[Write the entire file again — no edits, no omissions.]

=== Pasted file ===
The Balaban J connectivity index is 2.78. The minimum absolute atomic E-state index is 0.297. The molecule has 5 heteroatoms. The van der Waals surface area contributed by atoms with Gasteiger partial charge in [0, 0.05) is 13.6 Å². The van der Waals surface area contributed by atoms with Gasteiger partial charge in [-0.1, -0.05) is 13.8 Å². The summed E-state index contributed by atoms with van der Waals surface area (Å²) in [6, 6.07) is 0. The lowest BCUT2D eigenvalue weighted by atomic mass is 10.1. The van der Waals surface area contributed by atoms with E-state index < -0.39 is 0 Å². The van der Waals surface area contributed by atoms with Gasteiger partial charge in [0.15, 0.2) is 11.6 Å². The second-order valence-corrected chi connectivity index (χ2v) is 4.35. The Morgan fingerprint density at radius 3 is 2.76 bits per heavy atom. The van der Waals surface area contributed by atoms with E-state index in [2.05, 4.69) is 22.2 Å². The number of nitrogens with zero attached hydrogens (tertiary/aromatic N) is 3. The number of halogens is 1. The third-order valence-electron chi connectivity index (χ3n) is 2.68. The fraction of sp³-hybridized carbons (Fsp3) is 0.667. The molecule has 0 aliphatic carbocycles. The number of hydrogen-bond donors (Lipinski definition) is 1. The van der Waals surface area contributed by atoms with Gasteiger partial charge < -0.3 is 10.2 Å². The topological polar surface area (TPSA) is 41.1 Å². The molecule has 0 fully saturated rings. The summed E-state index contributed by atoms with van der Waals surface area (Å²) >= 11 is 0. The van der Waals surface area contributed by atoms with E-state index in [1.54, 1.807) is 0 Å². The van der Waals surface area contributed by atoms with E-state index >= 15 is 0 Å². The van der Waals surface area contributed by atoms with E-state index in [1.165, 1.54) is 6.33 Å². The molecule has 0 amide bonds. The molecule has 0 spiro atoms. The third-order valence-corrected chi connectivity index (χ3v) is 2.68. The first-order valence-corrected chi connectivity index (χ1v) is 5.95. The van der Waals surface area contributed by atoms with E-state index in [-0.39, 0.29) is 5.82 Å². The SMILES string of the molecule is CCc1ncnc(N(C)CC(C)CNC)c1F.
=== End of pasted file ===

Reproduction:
The Balaban J connectivity index is 2.78. The minimum absolute atomic E-state index is 0.297. The molecule has 5 heteroatoms. The van der Waals surface area contributed by atoms with Gasteiger partial charge in [0, 0.05) is 13.6 Å². The van der Waals surface area contributed by atoms with Gasteiger partial charge in [-0.1, -0.05) is 13.8 Å². The summed E-state index contributed by atoms with van der Waals surface area (Å²) in [6, 6.07) is 0. The lowest BCUT2D eigenvalue weighted by atomic mass is 10.1. The van der Waals surface area contributed by atoms with E-state index < -0.39 is 0 Å². The van der Waals surface area contributed by atoms with Gasteiger partial charge in [0.15, 0.2) is 11.6 Å². The second-order valence-corrected chi connectivity index (χ2v) is 4.35. The Morgan fingerprint density at radius 3 is 2.76 bits per heavy atom. The van der Waals surface area contributed by atoms with E-state index in [2.05, 4.69) is 22.2 Å². The number of nitrogens with zero attached hydrogens (tertiary/aromatic N) is 3. The number of halogens is 1. The third-order valence-electron chi connectivity index (χ3n) is 2.68. The fraction of sp³-hybridized carbons (Fsp3) is 0.667. The molecule has 0 aliphatic carbocycles. The number of hydrogen-bond donors (Lipinski definition) is 1. The van der Waals surface area contributed by atoms with Gasteiger partial charge < -0.3 is 10.2 Å². The topological polar surface area (TPSA) is 41.1 Å². The molecule has 0 fully saturated rings. The summed E-state index contributed by atoms with van der Waals surface area (Å²) >= 11 is 0. The van der Waals surface area contributed by atoms with E-state index in [1.54, 1.807) is 0 Å². The van der Waals surface area contributed by atoms with E-state index >= 15 is 0 Å². The van der Waals surface area contributed by atoms with E-state index in [1.165, 1.54) is 6.33 Å². The molecule has 0 amide bonds. The molecule has 0 spiro atoms. The third-order valence-corrected chi connectivity index (χ3v) is 2.68. The first-order valence-corrected chi connectivity index (χ1v) is 5.95. The van der Waals surface area contributed by atoms with E-state index in [-0.39, 0.29) is 5.82 Å². The SMILES string of the molecule is CCc1ncnc(N(C)CC(C)CNC)c1F.